• Thegripester from Wellington, New Zealand...and another thing - before you take credit for paying more attention in class, maybe you should actually look things up on zappa.com - Moon was 14. I remember the promos and articles from the time vividly. That was the whole thing that was remarkable about it, duhhhh, she was only 14, she was kidding around her Valley Girl classmates.

    If I were from New York, I'd be embarrassed to have you stick up for me.
  • Thegripester from Wellington, New ZealandUh - David in Syracuse - "What's gotten into you lately?" The only thing you're proving is your rudeness, not any song facts.

    FYI, it was Zappa and Moon who told the story that the vocals were done at 3:00 am. Nobody doubts them, and it is an accepted piece of Zappa family history.
  • David from Syracuse, NyFrank was a genius, no doubt. Moon did a great job helping him with the words of a Valley Girl. I find it hard to believe she was 14...perhaps 16?
    I doubt she was dragged out of bed at 3 am to help her dad with this, she would have been pissed and groggy, fool cale in atlanta. Who told you that? Another Valley Girl who was jealous, and was gagged with a spoon?
    Jeepers...
    Yeah -Zappa wasn't into commercialism, he detested it, as Kyle from Brooklyn notes.
    Why are people from NY, so intuitive, and correct?
    I know...they pay attention in class, and graduate, and they usually go to college, too, and if they don't go to college, they are usually
    smarter than most people from other states anyway.
  • Mike from Matawan, Nj "....the Surf Punks who released "Locals Only" in 1980 we're preaching the downfall of society due to the spoiled rich kids and the suburban dreggs coming from the valley even in '80, light years before Zappa."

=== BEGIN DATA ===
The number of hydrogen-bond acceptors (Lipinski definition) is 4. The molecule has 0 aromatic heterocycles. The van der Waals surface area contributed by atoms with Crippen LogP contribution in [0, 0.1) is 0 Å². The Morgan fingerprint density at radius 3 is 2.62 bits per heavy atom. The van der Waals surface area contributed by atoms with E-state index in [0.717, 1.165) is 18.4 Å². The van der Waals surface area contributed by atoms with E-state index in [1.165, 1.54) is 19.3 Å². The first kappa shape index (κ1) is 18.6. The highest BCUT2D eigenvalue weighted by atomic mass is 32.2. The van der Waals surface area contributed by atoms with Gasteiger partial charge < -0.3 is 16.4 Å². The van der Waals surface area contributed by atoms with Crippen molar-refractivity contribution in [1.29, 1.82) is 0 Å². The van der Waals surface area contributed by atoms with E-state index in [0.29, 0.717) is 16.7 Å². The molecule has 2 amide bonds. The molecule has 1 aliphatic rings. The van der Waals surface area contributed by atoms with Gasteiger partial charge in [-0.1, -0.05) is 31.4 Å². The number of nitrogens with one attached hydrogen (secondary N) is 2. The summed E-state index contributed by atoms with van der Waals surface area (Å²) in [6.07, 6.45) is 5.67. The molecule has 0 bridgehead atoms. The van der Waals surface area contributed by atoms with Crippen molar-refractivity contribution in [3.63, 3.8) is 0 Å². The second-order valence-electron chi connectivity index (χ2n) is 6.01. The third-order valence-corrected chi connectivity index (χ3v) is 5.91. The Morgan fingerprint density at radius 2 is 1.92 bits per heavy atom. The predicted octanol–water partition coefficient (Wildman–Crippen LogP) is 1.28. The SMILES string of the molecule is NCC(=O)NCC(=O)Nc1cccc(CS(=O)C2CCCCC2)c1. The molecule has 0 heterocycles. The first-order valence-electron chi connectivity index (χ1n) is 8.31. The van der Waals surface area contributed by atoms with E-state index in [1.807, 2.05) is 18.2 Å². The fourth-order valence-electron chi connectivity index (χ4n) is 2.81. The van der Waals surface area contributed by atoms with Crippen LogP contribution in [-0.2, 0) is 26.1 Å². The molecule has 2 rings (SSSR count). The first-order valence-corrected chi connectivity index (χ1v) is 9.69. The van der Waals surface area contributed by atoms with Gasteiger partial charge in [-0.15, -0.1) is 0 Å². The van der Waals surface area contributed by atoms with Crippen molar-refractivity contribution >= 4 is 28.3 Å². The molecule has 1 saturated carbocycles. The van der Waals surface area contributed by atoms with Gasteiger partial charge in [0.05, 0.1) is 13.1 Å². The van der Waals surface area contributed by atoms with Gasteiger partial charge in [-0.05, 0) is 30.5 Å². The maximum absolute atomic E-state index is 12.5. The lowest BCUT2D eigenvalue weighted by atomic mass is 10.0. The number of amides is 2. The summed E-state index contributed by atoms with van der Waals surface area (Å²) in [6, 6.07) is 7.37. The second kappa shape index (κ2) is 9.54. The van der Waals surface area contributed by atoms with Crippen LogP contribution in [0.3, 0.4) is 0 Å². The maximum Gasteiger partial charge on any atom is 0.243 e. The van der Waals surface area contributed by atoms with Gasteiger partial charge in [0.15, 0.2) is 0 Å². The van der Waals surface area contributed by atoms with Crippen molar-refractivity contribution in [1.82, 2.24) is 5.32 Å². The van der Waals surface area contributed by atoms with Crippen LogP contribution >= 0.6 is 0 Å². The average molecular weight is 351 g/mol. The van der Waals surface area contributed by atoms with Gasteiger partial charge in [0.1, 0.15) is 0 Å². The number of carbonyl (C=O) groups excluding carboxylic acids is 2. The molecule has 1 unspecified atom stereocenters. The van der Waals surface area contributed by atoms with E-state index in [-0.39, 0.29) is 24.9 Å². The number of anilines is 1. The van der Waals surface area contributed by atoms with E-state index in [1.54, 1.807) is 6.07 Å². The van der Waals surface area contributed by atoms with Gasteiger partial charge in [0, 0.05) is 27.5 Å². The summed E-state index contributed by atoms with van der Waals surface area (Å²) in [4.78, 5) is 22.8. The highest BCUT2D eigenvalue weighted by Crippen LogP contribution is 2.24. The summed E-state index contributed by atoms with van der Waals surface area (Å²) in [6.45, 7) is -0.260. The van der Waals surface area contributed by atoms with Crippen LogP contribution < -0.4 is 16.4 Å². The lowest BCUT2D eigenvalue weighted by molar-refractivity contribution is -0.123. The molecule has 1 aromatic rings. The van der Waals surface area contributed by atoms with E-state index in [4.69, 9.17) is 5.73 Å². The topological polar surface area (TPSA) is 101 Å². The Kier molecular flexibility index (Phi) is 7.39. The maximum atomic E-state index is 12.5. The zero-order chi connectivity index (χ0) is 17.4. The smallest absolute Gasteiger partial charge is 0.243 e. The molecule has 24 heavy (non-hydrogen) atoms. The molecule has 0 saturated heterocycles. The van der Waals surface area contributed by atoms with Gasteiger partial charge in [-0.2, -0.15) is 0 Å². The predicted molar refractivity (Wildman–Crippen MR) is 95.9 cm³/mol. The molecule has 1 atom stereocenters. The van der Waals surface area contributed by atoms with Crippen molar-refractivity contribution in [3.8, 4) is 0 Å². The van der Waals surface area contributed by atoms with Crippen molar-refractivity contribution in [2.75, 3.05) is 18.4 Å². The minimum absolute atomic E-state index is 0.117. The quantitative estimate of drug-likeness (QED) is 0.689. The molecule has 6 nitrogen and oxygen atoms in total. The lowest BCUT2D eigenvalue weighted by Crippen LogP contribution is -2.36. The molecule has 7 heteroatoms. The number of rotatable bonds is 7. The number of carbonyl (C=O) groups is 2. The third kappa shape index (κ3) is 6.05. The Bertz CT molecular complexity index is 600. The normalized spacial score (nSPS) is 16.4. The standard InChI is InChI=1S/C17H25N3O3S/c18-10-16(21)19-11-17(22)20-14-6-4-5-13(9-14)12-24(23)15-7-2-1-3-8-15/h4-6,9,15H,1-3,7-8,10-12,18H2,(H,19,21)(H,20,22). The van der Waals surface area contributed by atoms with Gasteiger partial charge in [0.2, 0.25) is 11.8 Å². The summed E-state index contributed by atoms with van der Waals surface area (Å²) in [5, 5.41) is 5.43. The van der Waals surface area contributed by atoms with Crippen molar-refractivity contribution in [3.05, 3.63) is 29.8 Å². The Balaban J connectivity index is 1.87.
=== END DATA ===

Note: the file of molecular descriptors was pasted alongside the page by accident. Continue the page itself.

Uhhhh, 'Light Years', Mark? I wasn't aware that two years is considered 'Light Years'. So five days must be like a parsec to you, huh?
  • Jason from Tampa, FlValley Girl was the only Zappa song to reach the Top 40.
  • Dave from Liverpool, United KingdomSan Bernadino or San Fernando, them girls live everywhere
  • Madison from Norway, MeI hear Catholic Girls played every so often on satellite.
  • Lalah from Wasilla, AkAnd nobody mentioned going to Montana to raise dental floss? The same year this song came out somebody in Alaska made a parody about Mat-Su Valley Girls, (Matanuska-Susitna Valley is the size of several Rhode Islands and the breadbasket of Alaska. Denizens are called VallieBillies by Anchoragites). It was a local hit.
  • John from Montclair, NjFrank had only three charting songs on the Billboard Hot 100: "Don't Eat the Yellow Snow", #86; "Dancin' Fool", #45; and "Valley Girl". "Girl" is his only top 40 song, which under the general rules of the Billboard Hot 100 qualifies him as a one-hit wonder. That's why people are saying it's his only hit, or his most popular song.
  • Billy from Palm Harbor, FlFrank didn't need commercial "success". He was brilliant and fans all over the world (especially Europe). The "funny" songs that most people are aware of very small portion of his music. He was more conductor/arranger than performer and his real music love (according to his book) was jazz. If you ever have a chance to listen to the song "Blessed Relief" from the album "The Grand Wazoo", take it. It's one of the most beautiful, moving pieces of music I've ever heard.